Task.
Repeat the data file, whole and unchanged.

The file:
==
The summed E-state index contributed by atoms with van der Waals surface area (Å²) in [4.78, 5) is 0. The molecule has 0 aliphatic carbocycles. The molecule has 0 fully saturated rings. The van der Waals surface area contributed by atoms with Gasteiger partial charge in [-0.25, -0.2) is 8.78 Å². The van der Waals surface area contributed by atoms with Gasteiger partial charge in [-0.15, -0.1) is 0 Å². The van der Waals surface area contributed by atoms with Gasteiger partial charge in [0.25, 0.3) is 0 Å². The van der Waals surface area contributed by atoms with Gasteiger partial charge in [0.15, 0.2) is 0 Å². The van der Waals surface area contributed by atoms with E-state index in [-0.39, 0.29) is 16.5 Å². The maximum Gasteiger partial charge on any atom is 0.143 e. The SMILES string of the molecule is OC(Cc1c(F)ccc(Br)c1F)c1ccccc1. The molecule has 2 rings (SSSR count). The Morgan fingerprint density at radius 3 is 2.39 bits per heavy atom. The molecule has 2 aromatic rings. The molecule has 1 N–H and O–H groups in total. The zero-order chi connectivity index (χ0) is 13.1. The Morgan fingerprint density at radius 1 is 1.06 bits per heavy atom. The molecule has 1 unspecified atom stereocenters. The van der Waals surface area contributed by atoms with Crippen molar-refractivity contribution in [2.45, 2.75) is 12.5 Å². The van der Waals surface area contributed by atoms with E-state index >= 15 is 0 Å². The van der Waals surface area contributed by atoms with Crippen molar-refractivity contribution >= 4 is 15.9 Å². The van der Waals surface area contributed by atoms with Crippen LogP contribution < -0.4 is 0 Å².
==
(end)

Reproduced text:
The summed E-state index contributed by atoms with van der Waals surface area (Å²) in [4.78, 5) is 0. The molecule has 0 aliphatic carbocycles. The molecule has 0 fully saturated rings. The van der Waals surface area contributed by atoms with Gasteiger partial charge in [-0.25, -0.2) is 8.78 Å². The van der Waals surface area contributed by atoms with Gasteiger partial charge in [-0.15, -0.1) is 0 Å². The van der Waals surface area contributed by atoms with Gasteiger partial charge in [0.25, 0.3) is 0 Å². The van der Waals surface area contributed by atoms with Gasteiger partial charge in [0.15, 0.2) is 0 Å². The van der Waals surface area contributed by atoms with E-state index in [-0.39, 0.29) is 16.5 Å². The maximum Gasteiger partial charge on any atom is 0.143 e. The SMILES string of the molecule is OC(Cc1c(F)ccc(Br)c1F)c1ccccc1. The molecule has 2 rings (SSSR count). The Morgan fingerprint density at radius 3 is 2.39 bits per heavy atom. The molecule has 2 aromatic rings. The molecule has 1 N–H and O–H groups in total. The zero-order chi connectivity index (χ0) is 13.1. The Morgan fingerprint density at radius 1 is 1.06 bits per heavy atom. The molecule has 1 unspecified atom stereocenters. The van der Waals surface area contributed by atoms with Crippen molar-refractivity contribution in [2.45, 2.75) is 12.5 Å². The van der Waals surface area contributed by atoms with E-state index >= 15 is 0 Å². The van der Waals surface area contributed by atoms with Crippen molar-refractivity contribution >= 4 is 15.9 Å². The van der Waals surface area contributed by atoms with Crippen LogP contribution < -0.4 is 0 Å².